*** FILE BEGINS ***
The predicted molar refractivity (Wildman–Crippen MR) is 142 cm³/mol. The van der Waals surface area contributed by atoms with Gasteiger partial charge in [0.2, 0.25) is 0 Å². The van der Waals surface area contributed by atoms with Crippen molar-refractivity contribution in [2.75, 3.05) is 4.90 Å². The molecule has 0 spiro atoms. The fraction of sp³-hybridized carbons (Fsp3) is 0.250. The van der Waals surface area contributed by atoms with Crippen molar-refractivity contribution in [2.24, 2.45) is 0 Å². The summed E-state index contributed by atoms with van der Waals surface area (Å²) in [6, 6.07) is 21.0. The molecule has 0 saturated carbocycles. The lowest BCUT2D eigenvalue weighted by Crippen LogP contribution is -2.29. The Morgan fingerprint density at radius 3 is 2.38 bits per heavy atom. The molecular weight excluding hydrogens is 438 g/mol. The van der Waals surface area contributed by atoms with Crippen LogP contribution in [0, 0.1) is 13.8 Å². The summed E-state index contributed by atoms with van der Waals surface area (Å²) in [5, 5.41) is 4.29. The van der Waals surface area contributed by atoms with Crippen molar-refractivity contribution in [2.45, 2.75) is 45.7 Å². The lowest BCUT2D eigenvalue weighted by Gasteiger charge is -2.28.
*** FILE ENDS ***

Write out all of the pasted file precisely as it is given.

The predicted molar refractivity (Wildman–Crippen MR) is 142 cm³/mol. The van der Waals surface area contributed by atoms with Gasteiger partial charge in [0.2, 0.25) is 0 Å². The van der Waals surface area contributed by atoms with Crippen molar-refractivity contribution in [2.75, 3.05) is 4.90 Å². The molecule has 0 spiro atoms. The fraction of sp³-hybridized carbons (Fsp3) is 0.250. The van der Waals surface area contributed by atoms with Crippen molar-refractivity contribution in [2.24, 2.45) is 0 Å². The summed E-state index contributed by atoms with van der Waals surface area (Å²) in [6, 6.07) is 21.0. The molecule has 0 saturated carbocycles. The lowest BCUT2D eigenvalue weighted by Crippen LogP contribution is -2.29. The Morgan fingerprint density at radius 3 is 2.38 bits per heavy atom. The molecular weight excluding hydrogens is 438 g/mol. The van der Waals surface area contributed by atoms with Crippen LogP contribution in [0, 0.1) is 13.8 Å². The summed E-state index contributed by atoms with van der Waals surface area (Å²) in [5, 5.41) is 4.29. The van der Waals surface area contributed by atoms with Crippen molar-refractivity contribution in [2.45, 2.75) is 45.7 Å². The lowest BCUT2D eigenvalue weighted by Gasteiger charge is -2.28.